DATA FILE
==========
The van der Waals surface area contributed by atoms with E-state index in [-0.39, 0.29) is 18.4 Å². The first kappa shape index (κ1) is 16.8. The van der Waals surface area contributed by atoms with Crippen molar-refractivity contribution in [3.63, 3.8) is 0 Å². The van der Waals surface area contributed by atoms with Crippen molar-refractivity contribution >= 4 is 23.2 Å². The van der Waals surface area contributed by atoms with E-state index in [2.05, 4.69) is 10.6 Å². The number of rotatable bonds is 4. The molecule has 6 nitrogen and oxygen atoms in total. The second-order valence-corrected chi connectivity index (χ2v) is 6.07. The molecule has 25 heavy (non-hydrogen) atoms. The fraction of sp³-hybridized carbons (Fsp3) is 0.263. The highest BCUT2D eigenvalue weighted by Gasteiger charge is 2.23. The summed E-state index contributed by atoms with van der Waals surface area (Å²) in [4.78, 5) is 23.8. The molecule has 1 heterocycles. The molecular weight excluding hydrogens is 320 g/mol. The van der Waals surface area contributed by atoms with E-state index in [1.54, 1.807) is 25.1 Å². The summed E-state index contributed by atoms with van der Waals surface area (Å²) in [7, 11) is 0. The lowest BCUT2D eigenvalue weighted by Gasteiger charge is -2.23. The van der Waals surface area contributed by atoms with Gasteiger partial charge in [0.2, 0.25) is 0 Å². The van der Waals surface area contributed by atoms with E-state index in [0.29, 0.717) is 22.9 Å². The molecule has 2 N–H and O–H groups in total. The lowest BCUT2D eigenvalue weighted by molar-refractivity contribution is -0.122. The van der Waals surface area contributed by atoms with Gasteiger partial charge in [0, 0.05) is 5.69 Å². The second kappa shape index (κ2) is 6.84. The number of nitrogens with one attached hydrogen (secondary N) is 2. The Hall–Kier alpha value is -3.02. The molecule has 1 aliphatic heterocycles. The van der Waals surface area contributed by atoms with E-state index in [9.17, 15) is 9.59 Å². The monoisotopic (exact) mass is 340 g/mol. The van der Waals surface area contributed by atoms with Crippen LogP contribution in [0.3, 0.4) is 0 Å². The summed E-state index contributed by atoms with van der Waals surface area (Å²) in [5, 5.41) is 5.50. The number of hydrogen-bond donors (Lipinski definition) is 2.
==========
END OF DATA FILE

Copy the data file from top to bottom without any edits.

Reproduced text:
The van der Waals surface area contributed by atoms with E-state index in [-0.39, 0.29) is 18.4 Å². The first kappa shape index (κ1) is 16.8. The van der Waals surface area contributed by atoms with Crippen molar-refractivity contribution in [3.63, 3.8) is 0 Å². The van der Waals surface area contributed by atoms with Crippen molar-refractivity contribution >= 4 is 23.2 Å². The van der Waals surface area contributed by atoms with E-state index in [2.05, 4.69) is 10.6 Å². The number of rotatable bonds is 4. The molecule has 6 nitrogen and oxygen atoms in total. The second-order valence-corrected chi connectivity index (χ2v) is 6.07. The molecule has 25 heavy (non-hydrogen) atoms. The fraction of sp³-hybridized carbons (Fsp3) is 0.263. The highest BCUT2D eigenvalue weighted by Gasteiger charge is 2.23. The summed E-state index contributed by atoms with van der Waals surface area (Å²) in [4.78, 5) is 23.8. The molecule has 1 heterocycles. The molecular weight excluding hydrogens is 320 g/mol. The van der Waals surface area contributed by atoms with E-state index in [1.54, 1.807) is 25.1 Å². The summed E-state index contributed by atoms with van der Waals surface area (Å²) in [7, 11) is 0. The lowest BCUT2D eigenvalue weighted by Gasteiger charge is -2.23. The van der Waals surface area contributed by atoms with Gasteiger partial charge in [0.2, 0.25) is 0 Å². The van der Waals surface area contributed by atoms with E-state index in [0.29, 0.717) is 22.9 Å². The molecule has 2 N–H and O–H groups in total. The lowest BCUT2D eigenvalue weighted by molar-refractivity contribution is -0.122. The van der Waals surface area contributed by atoms with Gasteiger partial charge in [0, 0.05) is 5.69 Å². The second kappa shape index (κ2) is 6.84. The number of nitrogens with one attached hydrogen (secondary N) is 2. The Hall–Kier alpha value is -3.02. The molecule has 1 aliphatic heterocycles. The van der Waals surface area contributed by atoms with E-state index in [9.17, 15) is 9.59 Å². The monoisotopic (exact) mass is 340 g/mol. The van der Waals surface area contributed by atoms with Crippen LogP contribution in [0.3, 0.4) is 0 Å². The summed E-state index contributed by atoms with van der Waals surface area (Å²) in [5, 5.41) is 5.50. The number of hydrogen-bond donors (Lipinski definition) is 2.